The Food and Drug Administration is supposed to protect Americans—but has it gone too far?
Richard Rothstein joins the episode to discuss how the American government systematically imposed residential segregation.
The US Social Security system can’t fulfill its promises, but Australia’s system gives its people a better shot at a comfortable retirement.
Patrick G. Eddington comes back to the show to talk about his time in the CIA from 1988 to 1996.
The best way to spread holiday cheer is singing aloud for all to hear or podcasting about our favorite “sort of” holiday movies. Both do the trick!
Once you are caught up in the criminal justice system, it’s difficult to get out. And it is especially challenging for those who are suffering from a mental illness.
Bryan Caplan and Zach Weinersmith join the show today to talk about their non-ficton graphic novel; Open Borders: The Science and Ethics of Immigration.
Food is deeply emotional, which is why Impossible Foods is trying it’s best to create the best, sustainable, meat-like product.
Catherine Wilson teaches us that there is more to Epicureanism than eating, drinking, and being merry.
Prosecutors are almost completely in charge of the criminal justice system and that unchecked power has ugly consequences.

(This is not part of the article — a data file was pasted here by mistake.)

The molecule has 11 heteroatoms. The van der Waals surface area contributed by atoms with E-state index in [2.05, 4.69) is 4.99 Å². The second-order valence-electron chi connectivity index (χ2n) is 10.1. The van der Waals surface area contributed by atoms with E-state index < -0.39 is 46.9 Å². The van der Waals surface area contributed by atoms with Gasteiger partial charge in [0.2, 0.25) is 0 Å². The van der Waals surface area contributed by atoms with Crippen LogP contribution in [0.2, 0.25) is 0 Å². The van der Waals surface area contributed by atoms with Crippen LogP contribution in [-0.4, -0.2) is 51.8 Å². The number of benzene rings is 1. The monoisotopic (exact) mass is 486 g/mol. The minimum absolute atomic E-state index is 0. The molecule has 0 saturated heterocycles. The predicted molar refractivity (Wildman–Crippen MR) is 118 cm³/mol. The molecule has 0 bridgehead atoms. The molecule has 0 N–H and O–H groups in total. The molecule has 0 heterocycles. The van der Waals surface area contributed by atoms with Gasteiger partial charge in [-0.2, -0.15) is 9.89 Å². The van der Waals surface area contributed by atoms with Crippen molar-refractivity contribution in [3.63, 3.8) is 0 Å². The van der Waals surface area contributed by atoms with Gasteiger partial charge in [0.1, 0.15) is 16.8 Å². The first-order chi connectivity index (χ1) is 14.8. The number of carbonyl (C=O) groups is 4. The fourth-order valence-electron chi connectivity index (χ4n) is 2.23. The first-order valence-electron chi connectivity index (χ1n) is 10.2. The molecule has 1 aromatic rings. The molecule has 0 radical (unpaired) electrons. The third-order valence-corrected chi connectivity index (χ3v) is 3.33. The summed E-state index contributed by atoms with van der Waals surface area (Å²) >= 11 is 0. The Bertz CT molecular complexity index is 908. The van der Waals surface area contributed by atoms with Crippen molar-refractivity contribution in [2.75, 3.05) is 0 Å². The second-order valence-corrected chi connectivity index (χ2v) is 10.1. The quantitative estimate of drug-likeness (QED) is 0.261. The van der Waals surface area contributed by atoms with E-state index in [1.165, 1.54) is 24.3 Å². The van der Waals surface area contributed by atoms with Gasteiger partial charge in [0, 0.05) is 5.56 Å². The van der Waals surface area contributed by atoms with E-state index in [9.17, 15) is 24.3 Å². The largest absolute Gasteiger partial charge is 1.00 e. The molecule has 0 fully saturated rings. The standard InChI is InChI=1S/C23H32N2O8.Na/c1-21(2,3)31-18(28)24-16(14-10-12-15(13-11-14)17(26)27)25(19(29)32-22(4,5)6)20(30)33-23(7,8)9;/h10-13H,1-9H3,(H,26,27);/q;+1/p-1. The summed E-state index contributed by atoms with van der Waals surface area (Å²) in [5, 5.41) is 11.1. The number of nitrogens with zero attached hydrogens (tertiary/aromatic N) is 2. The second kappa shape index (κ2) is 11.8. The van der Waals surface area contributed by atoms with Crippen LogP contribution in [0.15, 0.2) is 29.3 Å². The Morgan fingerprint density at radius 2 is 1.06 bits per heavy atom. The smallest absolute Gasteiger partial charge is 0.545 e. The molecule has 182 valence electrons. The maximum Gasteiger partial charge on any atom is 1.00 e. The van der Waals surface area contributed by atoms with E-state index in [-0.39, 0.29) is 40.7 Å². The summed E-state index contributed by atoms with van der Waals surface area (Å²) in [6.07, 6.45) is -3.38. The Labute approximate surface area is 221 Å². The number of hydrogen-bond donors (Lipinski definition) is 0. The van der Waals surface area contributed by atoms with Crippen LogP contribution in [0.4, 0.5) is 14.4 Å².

Jacob Grier joins the show today to talk with Trevor about the American war on tobacco.
There is promising technology that will be able to take care of us as we age, but only if the FDA does not get in the way.
Deirdre McCloskey joins our show again to talk about her new book, Why Liberalism Works: How True Liberal Values Produce a Freer, More Equal, Prosperous World for All.
We are excited to welcome Elizabeth Nolan Brown to our show for a lively conversation about Handmaid’s Tale.
Welcome to Pop & Locke! For our first episode we welcome Peter Suderman and Paul Matzko to discuss the many Black Mirror dystopias.
Participating in elections is just one way for former felons to actively engage with the community around them.
Clay Routledge joined the show today to talk about how our society has become increasingly individualistic, and how we are still learning the consequences of that.
While people in the US have the first world privilege to complain about wasting time on their phones, millions of people in the developing world are using their cellphones to pull themselves out of poverty.